Figueres in Girona, Catalonia, is well known for its most famous resident, the artist Salvador Dali … and equally popular for its shopping malls. It is one of the first towns across the border from France. The town attracts a lot of shoppers keen to pay Spanish prices for products that cost more on the French side of the border.
The town is worth a visit – and not just for the bargains. There is an attractive tree-lined Ramblas square in the centre, a toy museum, and the spectacular and slightly bewildering museum that Salvador Dali put together himself, and lived in for some years.
The museum started out in an abandoned theatre that had been badly burned during the Spanish Civil War, and later expanded into other buildings and courtyards. The exterior, decorated with giant white eggs on its roof, has a pattern of knotted loafs studding bright red walls behind a dramatic line of Cyprus trees.
It stops you in your tracks to see such an outlandish building in what is otherwise a quaint little Spanish town.
Inside, all you can do is wander and stare, impressed, amused and perhaps perplexed by the art and the building itself. Dali was insistent that there should be no signs or explanations, but that visitors should find their own meanings in the work.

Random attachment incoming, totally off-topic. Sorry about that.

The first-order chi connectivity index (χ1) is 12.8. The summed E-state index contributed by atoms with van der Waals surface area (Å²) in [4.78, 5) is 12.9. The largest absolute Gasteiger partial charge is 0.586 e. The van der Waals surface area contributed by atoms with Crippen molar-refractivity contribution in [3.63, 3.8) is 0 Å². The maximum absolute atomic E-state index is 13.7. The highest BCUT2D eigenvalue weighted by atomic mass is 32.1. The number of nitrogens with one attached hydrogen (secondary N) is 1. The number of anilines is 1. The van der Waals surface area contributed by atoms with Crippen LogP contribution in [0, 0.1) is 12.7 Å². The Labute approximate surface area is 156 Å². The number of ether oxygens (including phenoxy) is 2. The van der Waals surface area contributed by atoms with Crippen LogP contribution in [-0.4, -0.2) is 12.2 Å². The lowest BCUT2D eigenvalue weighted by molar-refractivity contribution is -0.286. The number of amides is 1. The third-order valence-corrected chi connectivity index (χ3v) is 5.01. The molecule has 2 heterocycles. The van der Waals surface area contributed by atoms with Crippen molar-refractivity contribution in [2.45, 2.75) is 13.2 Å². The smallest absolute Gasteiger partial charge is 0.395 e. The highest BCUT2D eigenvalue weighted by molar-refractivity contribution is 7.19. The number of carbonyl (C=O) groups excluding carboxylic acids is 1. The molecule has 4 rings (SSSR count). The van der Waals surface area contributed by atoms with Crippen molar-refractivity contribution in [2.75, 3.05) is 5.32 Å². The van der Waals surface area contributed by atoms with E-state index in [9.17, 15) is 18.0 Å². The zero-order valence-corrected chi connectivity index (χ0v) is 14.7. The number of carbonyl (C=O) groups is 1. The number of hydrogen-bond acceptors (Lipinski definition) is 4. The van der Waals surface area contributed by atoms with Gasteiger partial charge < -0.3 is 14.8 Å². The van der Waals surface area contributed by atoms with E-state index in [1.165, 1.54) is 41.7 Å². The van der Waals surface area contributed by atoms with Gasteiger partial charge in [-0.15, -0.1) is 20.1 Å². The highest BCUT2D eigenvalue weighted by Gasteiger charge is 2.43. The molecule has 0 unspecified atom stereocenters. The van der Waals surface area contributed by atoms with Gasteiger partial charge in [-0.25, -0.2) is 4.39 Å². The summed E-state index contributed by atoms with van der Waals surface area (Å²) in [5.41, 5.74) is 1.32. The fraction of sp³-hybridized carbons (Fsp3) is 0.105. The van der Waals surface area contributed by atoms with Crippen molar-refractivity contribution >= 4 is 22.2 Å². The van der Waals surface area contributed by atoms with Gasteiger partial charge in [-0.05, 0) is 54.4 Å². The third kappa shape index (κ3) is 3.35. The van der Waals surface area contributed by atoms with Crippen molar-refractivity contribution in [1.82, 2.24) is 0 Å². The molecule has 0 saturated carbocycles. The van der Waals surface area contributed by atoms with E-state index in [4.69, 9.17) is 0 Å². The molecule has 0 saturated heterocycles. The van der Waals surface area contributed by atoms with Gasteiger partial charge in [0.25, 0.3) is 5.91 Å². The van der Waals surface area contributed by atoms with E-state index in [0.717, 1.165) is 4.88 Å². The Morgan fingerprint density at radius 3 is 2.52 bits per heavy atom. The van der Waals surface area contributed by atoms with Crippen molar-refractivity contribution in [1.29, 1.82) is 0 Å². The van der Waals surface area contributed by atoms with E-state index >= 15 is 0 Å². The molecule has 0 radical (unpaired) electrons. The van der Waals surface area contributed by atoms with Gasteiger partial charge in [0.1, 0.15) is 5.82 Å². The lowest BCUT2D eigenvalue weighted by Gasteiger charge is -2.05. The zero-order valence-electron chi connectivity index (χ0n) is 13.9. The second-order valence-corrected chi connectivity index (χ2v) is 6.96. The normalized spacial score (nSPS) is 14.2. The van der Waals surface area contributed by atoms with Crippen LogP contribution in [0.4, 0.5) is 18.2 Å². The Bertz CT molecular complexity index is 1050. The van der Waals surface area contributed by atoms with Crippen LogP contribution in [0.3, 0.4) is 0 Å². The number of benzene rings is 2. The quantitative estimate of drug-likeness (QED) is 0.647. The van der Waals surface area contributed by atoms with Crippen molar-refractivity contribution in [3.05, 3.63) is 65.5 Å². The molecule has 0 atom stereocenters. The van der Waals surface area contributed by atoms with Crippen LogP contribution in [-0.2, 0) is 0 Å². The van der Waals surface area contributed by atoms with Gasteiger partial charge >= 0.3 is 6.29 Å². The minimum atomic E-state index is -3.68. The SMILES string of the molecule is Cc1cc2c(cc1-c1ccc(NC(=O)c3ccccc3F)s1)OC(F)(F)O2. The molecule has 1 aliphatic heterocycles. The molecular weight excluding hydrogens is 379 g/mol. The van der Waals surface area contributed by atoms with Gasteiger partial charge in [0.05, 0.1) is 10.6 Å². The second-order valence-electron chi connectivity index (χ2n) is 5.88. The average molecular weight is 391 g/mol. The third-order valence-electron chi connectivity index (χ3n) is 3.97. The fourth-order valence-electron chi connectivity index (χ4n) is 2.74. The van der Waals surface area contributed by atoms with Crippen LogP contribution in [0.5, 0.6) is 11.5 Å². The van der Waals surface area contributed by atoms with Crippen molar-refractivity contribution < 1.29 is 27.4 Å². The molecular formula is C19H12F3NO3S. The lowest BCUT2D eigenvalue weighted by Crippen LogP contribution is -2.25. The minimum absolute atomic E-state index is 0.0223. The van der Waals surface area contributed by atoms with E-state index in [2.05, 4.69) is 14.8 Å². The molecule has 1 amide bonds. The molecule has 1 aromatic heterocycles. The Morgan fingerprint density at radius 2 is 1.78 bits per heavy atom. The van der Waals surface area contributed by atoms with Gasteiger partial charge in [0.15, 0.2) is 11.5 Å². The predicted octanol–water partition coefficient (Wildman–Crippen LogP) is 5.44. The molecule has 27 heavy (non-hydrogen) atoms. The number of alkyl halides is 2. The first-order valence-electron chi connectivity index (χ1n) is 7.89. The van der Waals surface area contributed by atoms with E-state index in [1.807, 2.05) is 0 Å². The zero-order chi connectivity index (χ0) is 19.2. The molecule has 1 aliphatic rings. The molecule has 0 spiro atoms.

Highlights include Dali’s jewelled sculptures, the Mae West lips sofa and many optical illusions.
The paintings also give an insight into how Dali’s work developed over the years.
The museum is great for children as well as adults, with odd walkways and unexpected things to see at every turn. A Cadillac taxi in the entrance courtyard, for example, has a mannequin driver with a shark’s head, two mannequin passengers, and a lot of live snails inside. Put €1 in a machine and it begins to ‘rain’ inside the taxi.
It costs €14 for adults, and €10 for children and seniors, with an extra €7 / €5 to see the jewels.
The large toy museum on Figueres’ main Ramblas square will also keep children amused, although they are likely to be slightly horrified by what young people used to have to play with in ‘the olden days’. That costs €7, and €5.60 for concessions.
Do visit the Hotel Duran, where Dali used to spend much of his time when he came into Figueres from his house in Cadaqués.
You can also see the outside of the house where he grew up, then eat in one of the many restaurants around the town. The food is good, and considerably cheaper than in France.
Beware of late Spanish lunchtimes, though, and make sure you have a good breakfast to keep you going until it’s time to eat, usually 2 or 3pm.
It is worth getting out into the local countryside, too, if you can – there are good vineyards in the region and there is plenty of shopping to be done, both in the town and outside.
The Gran Jonquera mall, for example, is 20km from Figueres station but can be reached by bus.
Getting to Figueres is easy from France if you use the TGV ‘en coopération’ service run by Spanish rail firm Renfe and SNCF.
The service was set up five years ago, allowing fast train travel from Paris, Lyon, Toulouse and Marseille, as well as many towns in between, to Barcelona and Madrid.
There are four services a day between France and Spain in winter, rising to seven in summer. Paris to Barcelona takes six hours and 19 minutes, and costs “from €39”, if booked ahead.